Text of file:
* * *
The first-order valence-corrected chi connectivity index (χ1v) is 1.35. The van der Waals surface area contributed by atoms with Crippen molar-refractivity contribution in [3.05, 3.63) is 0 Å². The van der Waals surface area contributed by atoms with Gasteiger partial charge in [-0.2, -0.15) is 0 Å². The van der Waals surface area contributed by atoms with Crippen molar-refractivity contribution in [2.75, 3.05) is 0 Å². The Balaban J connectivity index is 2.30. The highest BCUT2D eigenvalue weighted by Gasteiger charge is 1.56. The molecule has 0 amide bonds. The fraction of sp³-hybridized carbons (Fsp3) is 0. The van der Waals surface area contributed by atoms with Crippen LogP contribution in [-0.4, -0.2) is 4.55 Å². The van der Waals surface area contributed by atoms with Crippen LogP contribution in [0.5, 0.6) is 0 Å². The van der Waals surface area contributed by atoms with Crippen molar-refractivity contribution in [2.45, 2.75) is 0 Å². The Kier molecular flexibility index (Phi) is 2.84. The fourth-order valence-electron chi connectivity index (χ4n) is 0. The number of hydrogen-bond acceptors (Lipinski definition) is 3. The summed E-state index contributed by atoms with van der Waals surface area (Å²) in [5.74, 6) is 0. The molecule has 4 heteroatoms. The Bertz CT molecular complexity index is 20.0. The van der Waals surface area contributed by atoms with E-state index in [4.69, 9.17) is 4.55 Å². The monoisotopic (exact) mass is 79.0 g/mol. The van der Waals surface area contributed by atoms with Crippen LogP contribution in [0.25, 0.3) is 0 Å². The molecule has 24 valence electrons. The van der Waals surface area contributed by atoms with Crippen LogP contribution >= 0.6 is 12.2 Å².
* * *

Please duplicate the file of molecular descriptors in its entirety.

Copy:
The first-order valence-corrected chi connectivity index (χ1v) is 1.35. The van der Waals surface area contributed by atoms with Crippen molar-refractivity contribution in [3.05, 3.63) is 0 Å². The van der Waals surface area contributed by atoms with Gasteiger partial charge in [-0.2, -0.15) is 0 Å². The van der Waals surface area contributed by atoms with Crippen molar-refractivity contribution in [2.75, 3.05) is 0 Å². The Balaban J connectivity index is 2.30. The highest BCUT2D eigenvalue weighted by Gasteiger charge is 1.56. The molecule has 0 amide bonds. The fraction of sp³-hybridized carbons (Fsp3) is 0. The van der Waals surface area contributed by atoms with Crippen LogP contribution in [-0.4, -0.2) is 4.55 Å². The van der Waals surface area contributed by atoms with Crippen LogP contribution in [0.5, 0.6) is 0 Å². The van der Waals surface area contributed by atoms with Crippen molar-refractivity contribution in [2.45, 2.75) is 0 Å². The Kier molecular flexibility index (Phi) is 2.84. The fourth-order valence-electron chi connectivity index (χ4n) is 0. The number of hydrogen-bond acceptors (Lipinski definition) is 3. The summed E-state index contributed by atoms with van der Waals surface area (Å²) in [5.74, 6) is 0. The molecule has 4 heteroatoms. The Bertz CT molecular complexity index is 20.0. The van der Waals surface area contributed by atoms with E-state index in [4.69, 9.17) is 4.55 Å². The monoisotopic (exact) mass is 79.0 g/mol. The van der Waals surface area contributed by atoms with Crippen LogP contribution in [0.25, 0.3) is 0 Å². The molecule has 24 valence electrons. The van der Waals surface area contributed by atoms with Crippen LogP contribution >= 0.6 is 12.2 Å².